Knowing the Privileges of a Spouse as IRA Beneficiary Over a Non-Spousal Beneficiary
Traditionally, an IRA owner names his or her spouse as IRA beneficiary. Financial considerations and options vary as to how an IRA inheritance is treated, in the event that a spouse passes away. The surviving spouse has special rights and special contribution privileges that allow him or her to skip any estate proceedings regarding the inherited IRA assets.
This stands opposed to the circumstances surrounding a non-spousal beneficiary of an IRA inheritance. In such cases, the only right of a non-spousal beneficiary is to move into the inheritance as a beneficiary of an IRA trust account naming him or her as the recipient. Under this condition, he or she will be required to withdraw the inheritance within a specific period, while the IRA account shall remain in the name of its deceased owner.
We can simply surmise that the federal government greatly favors the spouse as IRA beneficiary. Financial considerations and privileges extended to spousal IRAs are numerous and allow more flexibility; the extent of which could even benefit the deceased IRA owner’s children and grandchildren.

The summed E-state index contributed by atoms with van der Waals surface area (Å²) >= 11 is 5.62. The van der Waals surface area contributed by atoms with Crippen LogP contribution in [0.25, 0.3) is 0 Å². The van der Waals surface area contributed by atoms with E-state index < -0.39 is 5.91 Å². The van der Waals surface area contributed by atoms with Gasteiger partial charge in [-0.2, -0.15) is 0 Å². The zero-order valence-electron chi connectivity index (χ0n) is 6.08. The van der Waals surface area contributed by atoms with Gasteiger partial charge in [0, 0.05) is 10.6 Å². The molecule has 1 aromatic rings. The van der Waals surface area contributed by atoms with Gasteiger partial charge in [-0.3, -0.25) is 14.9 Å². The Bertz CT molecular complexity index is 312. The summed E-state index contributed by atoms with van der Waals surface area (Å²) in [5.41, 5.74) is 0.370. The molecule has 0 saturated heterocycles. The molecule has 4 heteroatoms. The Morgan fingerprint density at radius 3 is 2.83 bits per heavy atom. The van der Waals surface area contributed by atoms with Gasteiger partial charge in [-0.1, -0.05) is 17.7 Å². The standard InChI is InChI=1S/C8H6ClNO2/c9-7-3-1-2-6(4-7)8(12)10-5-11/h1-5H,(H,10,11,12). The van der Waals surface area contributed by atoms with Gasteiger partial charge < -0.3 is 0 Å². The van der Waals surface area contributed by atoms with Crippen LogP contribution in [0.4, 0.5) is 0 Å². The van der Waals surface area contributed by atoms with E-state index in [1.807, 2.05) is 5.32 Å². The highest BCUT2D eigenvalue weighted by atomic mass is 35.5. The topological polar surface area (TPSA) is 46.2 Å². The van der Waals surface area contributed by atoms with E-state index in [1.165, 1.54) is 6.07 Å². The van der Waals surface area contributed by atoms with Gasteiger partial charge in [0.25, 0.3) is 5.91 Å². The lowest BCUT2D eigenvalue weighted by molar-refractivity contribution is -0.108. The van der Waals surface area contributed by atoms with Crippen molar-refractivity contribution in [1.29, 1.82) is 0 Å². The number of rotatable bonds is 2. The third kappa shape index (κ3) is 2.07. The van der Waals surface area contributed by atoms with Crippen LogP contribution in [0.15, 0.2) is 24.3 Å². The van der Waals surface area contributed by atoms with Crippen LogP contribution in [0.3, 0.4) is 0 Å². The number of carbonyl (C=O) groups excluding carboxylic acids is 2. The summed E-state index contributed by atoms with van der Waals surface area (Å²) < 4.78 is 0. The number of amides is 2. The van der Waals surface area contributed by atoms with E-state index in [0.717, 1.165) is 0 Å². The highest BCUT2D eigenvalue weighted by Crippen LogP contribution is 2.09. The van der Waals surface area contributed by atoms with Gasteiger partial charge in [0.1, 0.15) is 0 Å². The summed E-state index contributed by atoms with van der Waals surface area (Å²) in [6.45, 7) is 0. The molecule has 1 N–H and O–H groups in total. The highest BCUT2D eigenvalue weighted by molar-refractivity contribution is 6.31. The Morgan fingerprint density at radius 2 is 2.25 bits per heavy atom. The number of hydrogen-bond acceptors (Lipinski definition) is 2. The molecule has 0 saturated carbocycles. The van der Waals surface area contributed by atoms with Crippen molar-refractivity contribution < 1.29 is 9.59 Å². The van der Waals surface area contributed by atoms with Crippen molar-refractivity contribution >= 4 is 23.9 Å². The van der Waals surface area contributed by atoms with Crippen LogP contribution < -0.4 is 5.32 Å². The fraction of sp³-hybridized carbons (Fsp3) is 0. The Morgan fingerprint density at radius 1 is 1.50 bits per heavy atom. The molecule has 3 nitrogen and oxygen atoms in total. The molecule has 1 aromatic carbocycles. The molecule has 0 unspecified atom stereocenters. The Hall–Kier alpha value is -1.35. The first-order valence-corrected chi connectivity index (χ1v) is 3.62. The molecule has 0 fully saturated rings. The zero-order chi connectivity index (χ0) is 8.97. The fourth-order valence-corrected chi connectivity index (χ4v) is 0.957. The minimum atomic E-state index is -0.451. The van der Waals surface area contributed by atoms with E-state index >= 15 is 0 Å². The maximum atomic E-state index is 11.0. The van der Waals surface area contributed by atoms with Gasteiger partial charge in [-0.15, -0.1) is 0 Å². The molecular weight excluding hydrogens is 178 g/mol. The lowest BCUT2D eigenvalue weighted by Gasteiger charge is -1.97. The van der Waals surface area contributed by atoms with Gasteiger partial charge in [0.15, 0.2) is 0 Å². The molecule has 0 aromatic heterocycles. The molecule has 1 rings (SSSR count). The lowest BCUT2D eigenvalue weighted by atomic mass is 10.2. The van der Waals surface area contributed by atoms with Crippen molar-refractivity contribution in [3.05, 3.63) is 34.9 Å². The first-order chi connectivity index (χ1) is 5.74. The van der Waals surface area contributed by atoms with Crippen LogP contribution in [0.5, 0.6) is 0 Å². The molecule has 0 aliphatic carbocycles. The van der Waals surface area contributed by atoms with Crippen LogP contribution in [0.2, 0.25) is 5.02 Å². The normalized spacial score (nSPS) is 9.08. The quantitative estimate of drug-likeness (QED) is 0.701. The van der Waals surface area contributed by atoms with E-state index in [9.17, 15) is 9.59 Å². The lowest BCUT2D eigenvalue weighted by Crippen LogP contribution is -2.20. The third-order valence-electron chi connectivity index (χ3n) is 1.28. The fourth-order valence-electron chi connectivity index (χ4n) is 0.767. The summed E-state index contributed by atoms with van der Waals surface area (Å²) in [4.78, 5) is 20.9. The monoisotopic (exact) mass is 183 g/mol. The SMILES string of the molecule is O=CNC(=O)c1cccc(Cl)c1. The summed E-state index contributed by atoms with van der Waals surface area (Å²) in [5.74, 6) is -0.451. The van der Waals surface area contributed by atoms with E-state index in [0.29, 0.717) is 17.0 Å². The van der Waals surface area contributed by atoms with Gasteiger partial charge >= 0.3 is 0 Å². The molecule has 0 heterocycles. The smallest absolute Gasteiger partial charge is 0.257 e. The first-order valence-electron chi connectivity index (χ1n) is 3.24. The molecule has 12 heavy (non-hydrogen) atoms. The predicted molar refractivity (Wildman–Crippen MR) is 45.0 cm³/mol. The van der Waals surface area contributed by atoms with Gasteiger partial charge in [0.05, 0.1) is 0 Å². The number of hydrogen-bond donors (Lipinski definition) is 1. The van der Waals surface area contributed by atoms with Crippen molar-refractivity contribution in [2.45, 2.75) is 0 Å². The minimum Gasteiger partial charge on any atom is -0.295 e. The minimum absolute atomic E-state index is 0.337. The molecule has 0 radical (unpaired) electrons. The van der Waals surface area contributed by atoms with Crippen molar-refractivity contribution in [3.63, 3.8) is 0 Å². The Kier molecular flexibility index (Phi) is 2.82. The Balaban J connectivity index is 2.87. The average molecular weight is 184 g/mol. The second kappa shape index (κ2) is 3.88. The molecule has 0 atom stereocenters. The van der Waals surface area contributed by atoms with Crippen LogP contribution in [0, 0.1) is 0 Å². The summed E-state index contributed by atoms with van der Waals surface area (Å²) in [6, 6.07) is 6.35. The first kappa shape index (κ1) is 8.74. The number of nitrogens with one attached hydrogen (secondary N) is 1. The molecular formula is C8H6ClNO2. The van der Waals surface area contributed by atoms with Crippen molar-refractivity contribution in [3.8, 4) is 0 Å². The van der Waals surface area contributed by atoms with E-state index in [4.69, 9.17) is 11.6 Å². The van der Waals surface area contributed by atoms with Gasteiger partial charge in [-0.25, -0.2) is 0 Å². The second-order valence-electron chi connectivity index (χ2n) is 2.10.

The spouse, as IRA beneficiary, should consider the other options available to him or her, beyond the financial considerations that will be received as inheritance.
The Financial Considerations & Investment Options of a Spousal IRA Beneficiary
Under a general tax rule, within nine months from the date of the IRA owner’s death, a spousal IRA beneficiary should make a decision on how he or she wants the IRA inheritance to be treated. In which case, the surviving spouse will choose from any of the following options:
1. Move into the Inheritance as a Beneficiary-
A spouse may opt to assume the role of the beneficiary to an IRA inheritance simply because she needs money to meet the family’s present needs. As such, she can withdraw or take minimum distributions from the account sans the 10% withholding tax and should do so within a year from the date of inheritance. The entire balance of the IRA asset should be taken out of the account within five years. All withdrawals during the said time limit will still be free of the 10% withholding tax.